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Hot Topic (More than 10 Replies) C09 : 3... c5 4.exd5 exd5 IQP strategy (Read 12720 times)
ReneDescartes
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Re: 3... c5 4.exd5 exd5 IQP strategy
Reply #2 - 02/17/17 at 17:07:05
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Mednis has a large chapter on this in his "Strategic Themes in Endgames." He goes over some of the classic opening variations using explanations about things like which piece exchanges and which minor piece endgames are most and least favorable, and he analyzes the games through to endgames, about half of which are about how Black holds his own in thematic ways.

Baburin also has a chapter  on this structure ("Play on the e-file") in Winning Pawn Structures. He focuses on White when it arises with colors reversed (e.g. 1.d4 d5 2.c4 dxc4 3.e3 e5 4.Bxc4 exd4 5.exd4, some of the the main lines of the Lasker and Orthodox Queen's Gambit after Black plays ...e5, the c3-Sicilian, and the Monte Carlo French, all of which are places to look for more coverage). A lot of the ideas seen with an e-pawn opposing the IQP in the book's other chapters are also relevant here with the c-pawn, and some, though a minority, of the games feature the c-pawn structure.

Sokolov also has a section in Winning Chess Middlegames on this structure (section 2.9). And of course many of the pawn structure transformations in the e-pawn lines can also come from the c-pawn lines.

Honestly, I think what can be stated as general rules here is probably stuff you already know. The thing is to see how the piece play works around the stuff you know, and that can best be done from looking at a lot of games.

I used to play 3...Nf6. Now I enjoy this line more.  In my experience, a lot of White players think of the French devotee as preferring closed positions and don't expect it. I think they are, strange as it may sound, a little intimidated. They know this has the rich history of a fundamental main line and they know they're not too booked on it--they are used to the 3...Nf6,3...Be7, and 3...c5 4.exd5 Qxd5 positions recommended by all just-French repertoire books to date. But with my modest talent I'm not exactly playing grandmasters all the time.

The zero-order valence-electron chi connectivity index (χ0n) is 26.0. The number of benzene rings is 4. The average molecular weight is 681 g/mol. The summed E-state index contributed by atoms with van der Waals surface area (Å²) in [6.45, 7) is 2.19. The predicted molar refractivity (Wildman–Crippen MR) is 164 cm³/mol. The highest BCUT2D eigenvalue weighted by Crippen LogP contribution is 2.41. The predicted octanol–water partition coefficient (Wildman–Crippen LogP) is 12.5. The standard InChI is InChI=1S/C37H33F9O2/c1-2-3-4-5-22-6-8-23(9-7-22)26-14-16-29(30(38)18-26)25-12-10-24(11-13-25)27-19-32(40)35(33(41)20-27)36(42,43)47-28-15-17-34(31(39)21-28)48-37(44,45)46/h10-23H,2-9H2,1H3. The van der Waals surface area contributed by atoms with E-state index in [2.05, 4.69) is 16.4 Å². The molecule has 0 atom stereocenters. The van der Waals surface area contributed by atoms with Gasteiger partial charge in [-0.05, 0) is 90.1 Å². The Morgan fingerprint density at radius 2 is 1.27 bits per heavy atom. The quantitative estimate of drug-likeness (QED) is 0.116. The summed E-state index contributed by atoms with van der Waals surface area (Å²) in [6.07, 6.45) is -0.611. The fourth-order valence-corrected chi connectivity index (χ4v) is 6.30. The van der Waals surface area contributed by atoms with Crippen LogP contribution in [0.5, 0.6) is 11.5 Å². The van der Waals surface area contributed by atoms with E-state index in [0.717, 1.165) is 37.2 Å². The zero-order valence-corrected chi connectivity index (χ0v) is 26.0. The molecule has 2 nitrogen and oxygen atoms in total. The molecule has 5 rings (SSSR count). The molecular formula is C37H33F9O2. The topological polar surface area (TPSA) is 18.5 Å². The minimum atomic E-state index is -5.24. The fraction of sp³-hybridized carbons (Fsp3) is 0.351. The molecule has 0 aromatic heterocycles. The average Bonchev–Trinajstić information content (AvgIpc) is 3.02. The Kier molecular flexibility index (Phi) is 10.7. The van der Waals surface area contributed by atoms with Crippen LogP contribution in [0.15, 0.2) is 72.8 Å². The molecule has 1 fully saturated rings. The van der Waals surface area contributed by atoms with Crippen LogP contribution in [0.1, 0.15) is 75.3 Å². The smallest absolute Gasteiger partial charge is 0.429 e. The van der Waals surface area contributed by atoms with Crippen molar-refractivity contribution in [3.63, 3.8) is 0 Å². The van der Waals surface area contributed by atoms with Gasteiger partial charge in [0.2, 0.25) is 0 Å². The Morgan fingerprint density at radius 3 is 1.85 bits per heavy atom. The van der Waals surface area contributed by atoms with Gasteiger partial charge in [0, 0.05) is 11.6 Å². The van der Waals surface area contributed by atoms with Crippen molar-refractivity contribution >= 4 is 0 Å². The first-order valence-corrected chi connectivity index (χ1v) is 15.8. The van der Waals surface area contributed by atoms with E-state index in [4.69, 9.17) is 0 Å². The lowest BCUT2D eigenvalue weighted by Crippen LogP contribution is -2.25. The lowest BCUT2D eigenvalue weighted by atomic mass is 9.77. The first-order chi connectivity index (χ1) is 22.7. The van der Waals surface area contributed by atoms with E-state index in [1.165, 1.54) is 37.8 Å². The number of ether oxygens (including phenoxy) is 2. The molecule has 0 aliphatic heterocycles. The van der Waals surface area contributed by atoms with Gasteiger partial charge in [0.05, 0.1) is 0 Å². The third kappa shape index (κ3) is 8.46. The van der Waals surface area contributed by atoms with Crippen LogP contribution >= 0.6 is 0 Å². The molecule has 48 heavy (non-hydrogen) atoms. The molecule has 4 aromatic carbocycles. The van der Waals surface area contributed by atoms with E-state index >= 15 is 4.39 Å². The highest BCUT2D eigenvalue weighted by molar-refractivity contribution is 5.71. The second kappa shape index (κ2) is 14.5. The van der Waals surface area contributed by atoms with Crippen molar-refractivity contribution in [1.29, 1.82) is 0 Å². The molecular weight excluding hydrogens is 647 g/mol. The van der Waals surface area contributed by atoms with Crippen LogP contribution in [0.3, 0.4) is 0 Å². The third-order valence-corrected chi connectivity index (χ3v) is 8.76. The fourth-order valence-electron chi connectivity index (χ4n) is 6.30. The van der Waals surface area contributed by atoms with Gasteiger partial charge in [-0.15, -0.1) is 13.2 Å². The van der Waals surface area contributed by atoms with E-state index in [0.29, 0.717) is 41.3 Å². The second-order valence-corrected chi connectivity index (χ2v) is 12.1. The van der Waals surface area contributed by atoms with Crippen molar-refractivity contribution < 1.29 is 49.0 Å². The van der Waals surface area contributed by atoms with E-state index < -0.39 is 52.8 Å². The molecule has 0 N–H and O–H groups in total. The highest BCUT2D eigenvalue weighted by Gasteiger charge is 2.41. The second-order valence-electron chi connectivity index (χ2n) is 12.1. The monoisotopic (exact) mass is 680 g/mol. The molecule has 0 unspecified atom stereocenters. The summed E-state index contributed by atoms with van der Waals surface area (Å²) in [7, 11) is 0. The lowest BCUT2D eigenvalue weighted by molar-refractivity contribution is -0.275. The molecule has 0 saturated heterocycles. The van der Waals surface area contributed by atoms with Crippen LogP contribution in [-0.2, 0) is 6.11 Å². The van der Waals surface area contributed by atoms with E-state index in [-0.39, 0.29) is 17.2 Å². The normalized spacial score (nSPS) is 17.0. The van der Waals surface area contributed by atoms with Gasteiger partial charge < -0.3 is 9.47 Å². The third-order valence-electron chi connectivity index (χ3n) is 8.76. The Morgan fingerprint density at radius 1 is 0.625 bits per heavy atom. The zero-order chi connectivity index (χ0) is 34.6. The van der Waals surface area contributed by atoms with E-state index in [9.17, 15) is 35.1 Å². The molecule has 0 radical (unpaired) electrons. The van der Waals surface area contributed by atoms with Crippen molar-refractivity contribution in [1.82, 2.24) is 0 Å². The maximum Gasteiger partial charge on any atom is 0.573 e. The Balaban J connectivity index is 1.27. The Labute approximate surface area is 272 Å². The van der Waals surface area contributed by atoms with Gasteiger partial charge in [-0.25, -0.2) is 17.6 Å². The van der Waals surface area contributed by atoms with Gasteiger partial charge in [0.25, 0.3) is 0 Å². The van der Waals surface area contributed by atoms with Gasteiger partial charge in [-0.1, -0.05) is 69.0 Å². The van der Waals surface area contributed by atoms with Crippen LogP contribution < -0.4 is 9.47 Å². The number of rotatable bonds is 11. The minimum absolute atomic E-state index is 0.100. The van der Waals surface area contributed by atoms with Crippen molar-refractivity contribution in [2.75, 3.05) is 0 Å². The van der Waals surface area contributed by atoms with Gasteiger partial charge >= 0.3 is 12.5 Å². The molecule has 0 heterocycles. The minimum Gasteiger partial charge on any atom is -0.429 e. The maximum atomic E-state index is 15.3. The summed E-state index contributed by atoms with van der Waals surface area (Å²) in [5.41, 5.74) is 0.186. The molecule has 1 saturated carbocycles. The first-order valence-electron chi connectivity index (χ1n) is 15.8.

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MartinC
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Re: 3... c5 4.exd5 exd5 IQP strategy
Reply #1 - 02/15/17 at 09:41:17
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Like he said I think, there's an awful lot of games in such things by some very strong Russian specalists. So stare at those.

If you want to get depressed then go and play through a bunch of games by Adams on the white side.
  
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nocteus
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C09 : 3... c5 4.exd5 exd5 IQP strategy
02/14/17 at 19:41:46
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Hi, I have been interested in the black side of the isolani in the Tarrasch. There was a nice quote on the forum by Phil Adams:

Quote:
GM Jaan Ehlvest wrote in The Story of a Chess Player: "This is the kind of position where you cannot get help from FRITZ. To play these positions well you must study in depth such games as those in the aforementioned match between Karpov and Korchnoi as well as those in another famous match between Spassky and Petrosian in 1969, where Spassky played the Tarrasch defense. The Russian-American GM Anatoly Lein is also a big specialist in how to handle the isolated pawn. It is not easy to handle – this is why Karpov and Kasparov often avoided these kinds of positions throughout their careers. On the other hand it is true that these positions are for lazy boys. You are not in danger ever as long as you know the general rules of handling them. In the 1974 match, Korchnoi drew all his games against Karpov in the French, and immediately lost two crucial games when he tried to surprise Karpov with another opening.


Problem is: what are 'the general rules' of handling this kind of IQP? Any tip or book to recommend?

Books only cover the IQP with the pawn on e3-e6 for the defending side, which leads to a different piece play: the time invested in developping the queen's bishop can be used dynamically by the opponent, exchanges are harder with the e-column closed, a pawn wedge on e5 (after Ne5 ?xe5 dxe5) can be strong since it cannot be attacked by a Re8, etc.

Thanks!
« Last Edit: 03/13/17 at 18:43:42 by dom »  
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